A one-off Bentley that was blown up at the start of WW2 has been painstakingly recreated by Bentley’s Mulliner workshop as part of the marque’s centenary celebrations.
The 1939 Bentley Corniche was a prototype produced for a private commission and based on a 4¼ Litre chassis. It underwent 15,000 miles of endurance testing but was sadly destroyed in a bombing raid in France before it had a chance to enter production.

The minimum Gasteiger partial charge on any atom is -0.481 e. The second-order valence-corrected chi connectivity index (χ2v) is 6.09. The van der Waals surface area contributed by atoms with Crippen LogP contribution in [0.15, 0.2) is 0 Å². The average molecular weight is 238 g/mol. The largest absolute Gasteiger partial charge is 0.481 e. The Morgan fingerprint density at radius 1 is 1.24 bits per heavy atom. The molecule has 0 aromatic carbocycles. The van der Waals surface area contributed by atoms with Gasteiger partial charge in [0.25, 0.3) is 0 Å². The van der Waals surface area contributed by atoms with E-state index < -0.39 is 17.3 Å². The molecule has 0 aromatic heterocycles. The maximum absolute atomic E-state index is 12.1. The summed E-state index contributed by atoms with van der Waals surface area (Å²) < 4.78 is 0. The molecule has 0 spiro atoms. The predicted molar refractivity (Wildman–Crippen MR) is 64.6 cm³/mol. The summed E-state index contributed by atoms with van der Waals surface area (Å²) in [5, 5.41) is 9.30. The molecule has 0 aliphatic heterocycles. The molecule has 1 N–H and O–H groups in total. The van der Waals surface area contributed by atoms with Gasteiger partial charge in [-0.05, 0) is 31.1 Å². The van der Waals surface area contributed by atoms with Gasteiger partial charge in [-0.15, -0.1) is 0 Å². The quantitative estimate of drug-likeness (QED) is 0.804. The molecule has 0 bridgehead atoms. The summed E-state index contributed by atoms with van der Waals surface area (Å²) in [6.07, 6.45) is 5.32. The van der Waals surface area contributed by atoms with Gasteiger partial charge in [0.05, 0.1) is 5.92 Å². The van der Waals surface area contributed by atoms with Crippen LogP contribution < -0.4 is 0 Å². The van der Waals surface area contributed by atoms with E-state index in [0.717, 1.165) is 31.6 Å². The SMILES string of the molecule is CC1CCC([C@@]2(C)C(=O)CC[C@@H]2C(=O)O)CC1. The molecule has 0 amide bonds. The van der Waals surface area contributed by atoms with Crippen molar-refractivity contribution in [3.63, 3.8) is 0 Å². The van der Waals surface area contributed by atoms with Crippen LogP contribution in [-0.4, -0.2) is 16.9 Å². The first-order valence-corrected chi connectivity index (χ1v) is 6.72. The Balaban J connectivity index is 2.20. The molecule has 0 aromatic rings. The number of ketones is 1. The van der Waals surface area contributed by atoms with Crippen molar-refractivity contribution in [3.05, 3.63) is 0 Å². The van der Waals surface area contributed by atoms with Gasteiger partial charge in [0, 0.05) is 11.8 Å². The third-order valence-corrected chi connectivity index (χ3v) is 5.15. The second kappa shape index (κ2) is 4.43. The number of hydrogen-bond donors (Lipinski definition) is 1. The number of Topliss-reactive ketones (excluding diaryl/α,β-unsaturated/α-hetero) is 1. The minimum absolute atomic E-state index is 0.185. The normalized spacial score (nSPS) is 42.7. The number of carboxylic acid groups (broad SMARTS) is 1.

A plan to rebuild it was first mooted back in 2001 and now, finally, the project is complete – with the reconstructed beauty due to make its debut next month at the Salon Privé show in Oxfordshire.
With radical, streamlined styling, complex curves, and a pillarless body with front- and rear-hinged doors, the Corniche was an other-worldly creation in ’30s Britain.
It was the result of a commission by famous Greek racer André Embiricos for a sporting Bentley, based on the old 4¼ Litre chassis and was designed by Georges Paulin of coachbuilders Pourtout, with Carrosserie Vanvooren in Paris crafting the body.